How Tectonics Affects Barrier Islands
Barrier Islands are always found along passive plate margins. The affects of plate tectonics is never a direct on these island systems. Plate tectonics does however play an important role in sea level change; this in turn will affect the position of these islands as well as their migration patterns, and the placement of the sediment supply source. In the event of sea level rising the islands will become submerged and the sands and sediments found there are likely to be eroded away due to offshore currents. The rise will also affect the closeness of the supply source (will change the position of the river mouth) and may or may not affect the strength of these currents. This increase in sea level height will cause the system to migrate inland to be nearer the new shoreline,horeline, thus bringing the islands closer to sediment supply. This increase in height may also cause the mud and silt sediments that were being deposited in the lagoons to become intermixed with the island sands if the rise is not high and fast. The falling of sea level due to plate tectonics will have the reverse affects the islands will migrate out away from the new shorelinehoreline and the system will start to rebuild itself ate this new level. It is important to note that not only will plate tectonics affect these islands inadvertently but that these islands may also affect plate tectonics directly. The load of the sediment on the continental shelf through time may be even so that the plate can sink enough to possible break and allow the shelf or margin to begin subduction or even to cause the change in sea level itself.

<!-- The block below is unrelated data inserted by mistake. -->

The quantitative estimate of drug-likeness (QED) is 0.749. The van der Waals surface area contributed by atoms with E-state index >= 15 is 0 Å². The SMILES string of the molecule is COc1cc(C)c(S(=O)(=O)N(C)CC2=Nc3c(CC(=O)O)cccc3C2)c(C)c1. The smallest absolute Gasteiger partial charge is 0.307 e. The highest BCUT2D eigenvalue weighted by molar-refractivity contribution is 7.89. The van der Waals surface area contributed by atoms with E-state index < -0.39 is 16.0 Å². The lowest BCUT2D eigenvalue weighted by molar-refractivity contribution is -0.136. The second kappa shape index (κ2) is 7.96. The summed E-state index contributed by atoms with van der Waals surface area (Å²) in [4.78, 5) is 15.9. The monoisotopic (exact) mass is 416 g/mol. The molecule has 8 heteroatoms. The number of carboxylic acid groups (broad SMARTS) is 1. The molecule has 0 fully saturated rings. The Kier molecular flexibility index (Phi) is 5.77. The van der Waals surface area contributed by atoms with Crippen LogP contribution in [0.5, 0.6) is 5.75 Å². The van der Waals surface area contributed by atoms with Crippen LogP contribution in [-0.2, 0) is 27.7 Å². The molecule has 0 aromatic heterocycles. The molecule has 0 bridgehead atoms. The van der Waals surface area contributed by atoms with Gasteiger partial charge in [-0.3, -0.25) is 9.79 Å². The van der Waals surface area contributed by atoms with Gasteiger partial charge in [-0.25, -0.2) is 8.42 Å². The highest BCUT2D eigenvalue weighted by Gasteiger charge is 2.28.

Wednesday, April 03, 2013